Go out of your way to find a location for your photographs that allows for this kind of depth and interest and you’ll never want to go back to taking indoor photos.

 

A bit of depth goes a long way. A few trees or a textured wall can make an excellent background for your photos, provided that you put some distance between foreground and background.

 

L: Cheerayu Phokrachang R: Patrick Gessner

Depth and interest are nice to have, but they’re not absolutely essential. If you choose a background that contrasts nicely with your denim, you can keep things simple and stunning. When exploring your environment, keep your eyes peeled for coloured or textured surfaces that might be used as backgrounds. 

 

Here are a few examples of photos with eye-catching contrast. Even though there is very little here in terms of depth or even of interest, the contrast does the heavy lifting, bringing the denim front and centre.

Hanging up the hang-ups

 

My first pictures of denim were all taken in the bedroom with the door closed.  I didn’t want anybody to see what I was doing. I felt vain and frivolous, and, to make matters worse, I was deeply unhappy with the photographs I was taking.

 

There’s no getting around this. Nobody starts out perfectly at ease either in front of or behind the camera. It’s only by experiencing this discomfort that we can pass through it. It gets a little easier each time we push the shutter.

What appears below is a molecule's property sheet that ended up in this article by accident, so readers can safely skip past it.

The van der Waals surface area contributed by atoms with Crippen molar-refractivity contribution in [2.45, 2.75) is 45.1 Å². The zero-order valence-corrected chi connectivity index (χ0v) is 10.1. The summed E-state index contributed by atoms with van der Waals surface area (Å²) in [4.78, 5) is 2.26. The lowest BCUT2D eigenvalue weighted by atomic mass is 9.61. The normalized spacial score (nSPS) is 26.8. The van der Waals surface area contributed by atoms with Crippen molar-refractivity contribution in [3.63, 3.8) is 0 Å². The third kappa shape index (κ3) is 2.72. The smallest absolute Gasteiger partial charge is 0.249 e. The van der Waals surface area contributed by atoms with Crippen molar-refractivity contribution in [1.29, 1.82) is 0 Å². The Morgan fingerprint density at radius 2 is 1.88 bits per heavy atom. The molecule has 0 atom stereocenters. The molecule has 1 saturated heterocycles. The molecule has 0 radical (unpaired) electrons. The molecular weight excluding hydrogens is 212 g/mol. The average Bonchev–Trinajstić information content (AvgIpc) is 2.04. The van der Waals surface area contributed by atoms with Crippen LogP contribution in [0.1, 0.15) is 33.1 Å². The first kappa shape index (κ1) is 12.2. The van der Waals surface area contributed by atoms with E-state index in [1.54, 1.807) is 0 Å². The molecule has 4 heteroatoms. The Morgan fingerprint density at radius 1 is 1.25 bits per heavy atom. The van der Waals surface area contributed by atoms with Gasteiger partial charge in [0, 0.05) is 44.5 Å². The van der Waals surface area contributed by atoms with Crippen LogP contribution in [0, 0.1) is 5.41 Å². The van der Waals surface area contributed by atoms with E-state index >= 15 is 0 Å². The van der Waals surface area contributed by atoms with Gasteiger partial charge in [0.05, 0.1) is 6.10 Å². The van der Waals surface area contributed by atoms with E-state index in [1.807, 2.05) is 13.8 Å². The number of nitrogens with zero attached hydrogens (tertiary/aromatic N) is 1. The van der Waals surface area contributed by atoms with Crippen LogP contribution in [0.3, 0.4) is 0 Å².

In time, the camera will start to feel more comfortable in your hands, and your photographs will begin to improve. They’ll improve again when you step outside and start taking photographs out there. 

 

This is, of course, more difficult than it sounds. When we take pictures of our clothes, we attract attention. Why? Because we are (let’s face facts) doing something unusual. The feelings of embarrassment are not easy to ignore or overcome.  

 

Remember, though we might look peculiar, we don’t look foolish. Quite the opposite. We’ve aroused people’s interest and curiosity. We need to embrace this, to hold our heads high, to be shameless denim enthusiasts. Again, this becomes easier every time we push that shutter. 

 

So push that shutter a lot. Rather than quickly snapping three or four photographs, take thirty or forty of them at a time. When you get home and sift through all of the pictures, there’s almost always a nugget or two of solid gold among them. Even professional photographers delete about 90% of the photographs they take, so don’t expect every picture to be a masterpiece.

 

Be patient with yourself, and embrace the peculiarity of this passion we share. With your camera in hand, step out your front door and start exploring, and try to ignore the gawkers. If you feel embarrassed, that’s perfectly natural. Focus on your task and the embarrassment will pass.

 

Do this and your photographs will improve dramatically. Then, when we come to the end of this road we’re all on together, you’ll be able to showcase the fades you have worked so hard to produce. When you cross that line, you’ll be putting your best foot forward.

 

why we need the redline rally

rally around the indigo invitational

 

The Redline Rally isn’t just something we want to do. It’s something we need to do. If you’re on the fence, here are a few things to consider.

 

the invitational needs the redline rally